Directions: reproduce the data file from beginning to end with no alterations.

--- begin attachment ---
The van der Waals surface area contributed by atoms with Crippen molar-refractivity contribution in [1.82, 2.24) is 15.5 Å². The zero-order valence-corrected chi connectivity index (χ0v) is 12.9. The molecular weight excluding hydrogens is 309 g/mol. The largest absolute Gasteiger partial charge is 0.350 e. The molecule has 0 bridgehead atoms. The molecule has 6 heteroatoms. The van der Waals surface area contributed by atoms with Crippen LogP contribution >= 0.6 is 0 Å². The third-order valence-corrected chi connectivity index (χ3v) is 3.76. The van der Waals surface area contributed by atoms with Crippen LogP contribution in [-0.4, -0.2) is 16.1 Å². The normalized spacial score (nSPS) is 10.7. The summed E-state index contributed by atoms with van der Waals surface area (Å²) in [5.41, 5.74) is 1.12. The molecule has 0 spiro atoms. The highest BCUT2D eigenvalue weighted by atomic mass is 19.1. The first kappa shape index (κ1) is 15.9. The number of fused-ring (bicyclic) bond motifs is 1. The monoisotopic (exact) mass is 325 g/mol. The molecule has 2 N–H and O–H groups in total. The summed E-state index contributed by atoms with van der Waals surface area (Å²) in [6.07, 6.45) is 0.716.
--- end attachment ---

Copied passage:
The van der Waals surface area contributed by atoms with Crippen molar-refractivity contribution in [1.82, 2.24) is 15.5 Å². The zero-order valence-corrected chi connectivity index (χ0v) is 12.9. The molecular weight excluding hydrogens is 309 g/mol. The largest absolute Gasteiger partial charge is 0.350 e. The molecule has 0 bridgehead atoms. The molecule has 6 heteroatoms. The van der Waals surface area contributed by atoms with Crippen LogP contribution >= 0.6 is 0 Å². The third-order valence-corrected chi connectivity index (χ3v) is 3.76. The van der Waals surface area contributed by atoms with Crippen LogP contribution in [-0.4, -0.2) is 16.1 Å². The normalized spacial score (nSPS) is 10.7. The summed E-state index contributed by atoms with van der Waals surface area (Å²) in [5.41, 5.74) is 1.12. The molecule has 0 spiro atoms. The highest BCUT2D eigenvalue weighted by atomic mass is 19.1. The first kappa shape index (κ1) is 15.9. The number of fused-ring (bicyclic) bond motifs is 1. The monoisotopic (exact) mass is 325 g/mol. The molecule has 2 N–H and O–H groups in total. The summed E-state index contributed by atoms with van der Waals surface area (Å²) in [6.07, 6.45) is 0.716.